Dwp is an international practice that has established a foothold in Asia with strong ties to Australia. Indesign speaks with the practice’s CEO Brenton Mauriello, from his office in Thailand, about creating workplace culture and the changing perspectives of the region.
September 18th, 2018
Brenton Mauriello: It has taken some time to achieve what we’ve now created. It’s a cultural change, it’s a way of thinking, and of course, you need the systems to back it up. Fortunately, we’ve invested well into IT, and our policies and process. We’ve worked very hard over the last five years, and in the last two to three years it has really taken off and is delivering benefits.
We’re fully integrated, fully in the cloud – we work as one team. There is no division. We have a very functional management structure, so decision-making is fast. We are also very well aligned.
Everybody makes decisions not in their own interests, but in the group interest, and therefore the client interests – keeping the project focused on what’s best for the project and the client.
Because of our IT and technology infrastructure, it doesn’t matter where a project is, anyone can contribute. We’re live, every day. I speak to every manager across all of the different countries and studios almost every day.
I’m very adamant on [not working in a silo]. If I see it happening I’ll call it into question very quickly. We have a saying here, “We don’t do divas.” We are one company. We really do collaborate. Every project is reviewed every Wednesday across the group. And anybody can attend. So on any given Wednesday, throughout the whole day, you can go into the meeting room in each office and just sit, and look at a project and comment on it, no matter where it is in the world.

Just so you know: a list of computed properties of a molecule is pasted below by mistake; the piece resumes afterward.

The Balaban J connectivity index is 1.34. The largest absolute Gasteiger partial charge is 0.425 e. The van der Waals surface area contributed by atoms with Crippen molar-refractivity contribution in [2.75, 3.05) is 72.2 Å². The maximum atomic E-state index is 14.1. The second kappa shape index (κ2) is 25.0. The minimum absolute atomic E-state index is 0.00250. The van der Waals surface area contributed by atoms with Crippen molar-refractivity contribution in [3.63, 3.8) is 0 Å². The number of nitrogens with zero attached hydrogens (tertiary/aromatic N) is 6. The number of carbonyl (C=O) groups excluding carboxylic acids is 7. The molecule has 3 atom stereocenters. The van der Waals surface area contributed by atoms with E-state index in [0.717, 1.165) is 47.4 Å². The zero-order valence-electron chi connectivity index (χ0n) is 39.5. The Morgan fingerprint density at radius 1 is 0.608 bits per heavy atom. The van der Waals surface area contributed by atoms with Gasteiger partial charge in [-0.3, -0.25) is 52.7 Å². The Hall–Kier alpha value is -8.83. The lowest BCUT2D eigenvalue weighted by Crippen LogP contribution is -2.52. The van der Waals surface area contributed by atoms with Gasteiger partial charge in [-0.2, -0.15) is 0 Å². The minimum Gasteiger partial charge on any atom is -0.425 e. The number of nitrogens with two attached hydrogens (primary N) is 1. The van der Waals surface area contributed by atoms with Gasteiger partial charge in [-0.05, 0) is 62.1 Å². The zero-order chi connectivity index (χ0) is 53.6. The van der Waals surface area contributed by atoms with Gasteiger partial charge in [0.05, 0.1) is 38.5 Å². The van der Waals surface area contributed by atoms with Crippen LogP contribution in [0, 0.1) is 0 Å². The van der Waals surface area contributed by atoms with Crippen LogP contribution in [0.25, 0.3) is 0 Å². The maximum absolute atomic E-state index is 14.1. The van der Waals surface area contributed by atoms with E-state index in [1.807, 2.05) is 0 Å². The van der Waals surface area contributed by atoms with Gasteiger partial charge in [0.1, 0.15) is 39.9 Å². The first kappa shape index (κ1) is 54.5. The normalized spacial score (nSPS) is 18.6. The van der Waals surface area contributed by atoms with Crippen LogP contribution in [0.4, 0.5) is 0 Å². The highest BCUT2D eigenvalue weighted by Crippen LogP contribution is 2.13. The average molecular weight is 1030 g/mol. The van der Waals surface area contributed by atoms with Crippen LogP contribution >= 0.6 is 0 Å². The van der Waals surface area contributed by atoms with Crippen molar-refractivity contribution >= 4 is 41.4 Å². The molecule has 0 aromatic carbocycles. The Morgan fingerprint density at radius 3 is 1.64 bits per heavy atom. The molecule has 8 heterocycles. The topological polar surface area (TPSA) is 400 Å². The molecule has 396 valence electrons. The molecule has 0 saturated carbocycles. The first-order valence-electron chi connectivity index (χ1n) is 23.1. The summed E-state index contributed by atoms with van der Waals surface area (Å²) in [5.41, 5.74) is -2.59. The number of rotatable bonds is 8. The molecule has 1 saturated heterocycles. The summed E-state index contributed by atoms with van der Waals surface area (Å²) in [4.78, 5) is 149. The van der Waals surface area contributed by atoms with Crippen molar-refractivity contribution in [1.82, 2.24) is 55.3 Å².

I think yes, and I think it must be very clear what you’re trying to deliver and why. I start with the projects and the clients and work back from there. As the CEO, you can get caught in running a business with all its moving parts. But by keeping it simple, and bringing it back to what we’re delivering – a project for a client – the agenda for the office can work very well.
We always have people fly around to places, but there is also a level of trust in that the team is going to understand and consider these parameters. In each office, there is always somebody that will understand the local context.
And I will say this; the world’s becoming more international. We see it everywhere. It is becoming more international, the parochial is becoming less dominant. And actually, I think there’s a search for that internationalism sometimes.
But it’s also important to keep it to the local, to where it’s being developed. I think that’s important, we don’t want to lose that either.
Come and talk to us, is that alright to say? Honestly, though, we’re always looking for great partners to join us. I really believe our industry needs to be collaborative. We love working with other firms and I would definitely love to work with Australian firms.
For me personally, to bring Australians out to Asia is fantastic and more Australian firms need to commit to Asia, which doesn’t happen overnight. Build the relationships. Commit to it, learn the markets. These are huge markets, and it’s the future. We must think internationally as Australians, and we’ve got the capability and the respect. Our architects, interior designers, engineers are respected internationally. We should be using it.
Absolutely, Asia is much more sophisticated. There is such great talent here, and again why aren’t we tapping into that? It doesn’t matter where you’re from, or what language you speak. It should be a question of, “Are you going to take us somewhere we haven’t been?”
When I came to Bangkok 25 years ago there was nothing. Right now, I’m looking at a skyline that would be four times larger than Sydney. And that was all built in 20 years. What’s in the next 20, and how can Australian firms be part of that?
We thought it would be, but it wasn’t. The reasoning and the direction behind it were very strong but simple, and understood by everybody. And it has created huge opportunities for people. We’re sharing skills and knowledge across the entire region and it has brought whole new sectors into our company. Suters had great expertise in healthcare and seniors living – Thailand and Malaysia have an ageing population and we’re able to utilise that knowledge now.
In general, the market was much more accepting than I expected, and I think that shows a great maturity of the market across the board.
dwp is hosting two roundtable events in Sydney and Melbourne. ‘Living Life Connected’ Navigating Inbound Investments into the Australian market. Look out for more information shortly.
Read this story by dwp’s education design lead, David Clarke on how school design must adapt.
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